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Michael Kremer is Gates Professor of Developing Societies in the Department of Economics at Harvard University. The authors are grateful to seminar participants at the IFPRI/Cornell conference on threshold effects and non-linearities in growth and development for helpful comments.
Tamura (1996) presents a model with endogenous choice between fertility and human capital investment, which addresses some of these issues. In his model, as rich countries grow they raise the return on human capital, causing demographic transition and growth in poor countries as they shift from high fertility and low human capital investment to lower fertility and higher human capital investment.
A benevolent social planner would like to tax the traditional sector in order to subsidize the modern one.
If NA/ND grows without bounds, eventually its growth will be lower than the one indicated by (2). For example, at some point ND < iNA (i.e., even if all the remaining population in developing countries migrates to the advanced ones, they would still account for less than a share i of the latter).
Note that the right-hand side is negative when γD − γA < i + p, implying NA/ND will grow without bounds (assuming that (3) does not hold, otherwise it would already grow without bounds to begin with).
If that was not the case, then (1) would not hold, and the world economy would have never moved to the second stage to begin with. Note that if the world economy had initially started in the second stage, then it would be possible for it to switch to the first one (for example, if the population growth differential is sufficiently large).
Basing the comparison on the income of the leading country as opposed to say the world average is more suitable to our model and it avoids causing the income threshold to mechanically increase as more countries develop.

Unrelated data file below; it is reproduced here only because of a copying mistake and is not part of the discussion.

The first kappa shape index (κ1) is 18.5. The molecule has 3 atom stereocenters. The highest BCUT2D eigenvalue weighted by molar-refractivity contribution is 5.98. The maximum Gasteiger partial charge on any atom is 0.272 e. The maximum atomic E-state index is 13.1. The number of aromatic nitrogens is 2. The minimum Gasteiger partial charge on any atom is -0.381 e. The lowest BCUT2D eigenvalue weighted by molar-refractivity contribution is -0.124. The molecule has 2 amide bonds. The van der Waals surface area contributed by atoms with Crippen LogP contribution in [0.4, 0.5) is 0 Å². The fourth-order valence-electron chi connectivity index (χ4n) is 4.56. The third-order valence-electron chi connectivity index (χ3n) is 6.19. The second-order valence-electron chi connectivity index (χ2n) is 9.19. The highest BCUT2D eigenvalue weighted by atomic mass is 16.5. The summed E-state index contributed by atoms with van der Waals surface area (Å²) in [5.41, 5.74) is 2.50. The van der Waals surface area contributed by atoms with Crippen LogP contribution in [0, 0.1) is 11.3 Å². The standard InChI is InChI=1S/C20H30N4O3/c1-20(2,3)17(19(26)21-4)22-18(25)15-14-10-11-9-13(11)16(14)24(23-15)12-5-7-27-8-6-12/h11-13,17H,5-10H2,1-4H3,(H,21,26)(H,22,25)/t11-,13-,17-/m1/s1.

The main countries that experienced prolonged periods above the income threshold and later declined below it were Argentina and Uruguay, whose high income can largely be attributed to primary commodities. Another noteworthy case is Czechoslovakia, which had been above the income threshold since1820 at the time it became a communist country. Hungary and Poland were also above the income threshold prior to World War II and communism.
For example, the following countries classified as advanced declined below the threshold as a result of World War II: Austria: 1945–48, Finland: 1943–45, France: 1942–45, Germany: 1946–48, Ireland: 1942–46, Italy: 1943–47, Japan: 1942–59, Netherlands: 1944–45, and Norway: 1944. Finland also declined below the threshold in 1917–20.
As indicated in Table 1, the only transition from developing to advanced in the first half of the 20th century was Japan in 1932. Japan’s income declined below the advanced status threshold during 1942-1960 as a result of the devastating effects World War II had on its economy. If we had classified Japan as a developing economy until 1960, the resulting estimate of p(A(1 − α)/(1 + δ))1/α for the second half of the 20th century would increase to 0.79%. This higher transformation rate would suggest better prospects for developing countries (and would also suggest that development has become “easier” from the first to the second half of the 20th century).
Taiwan Province of China is excluded from their sample.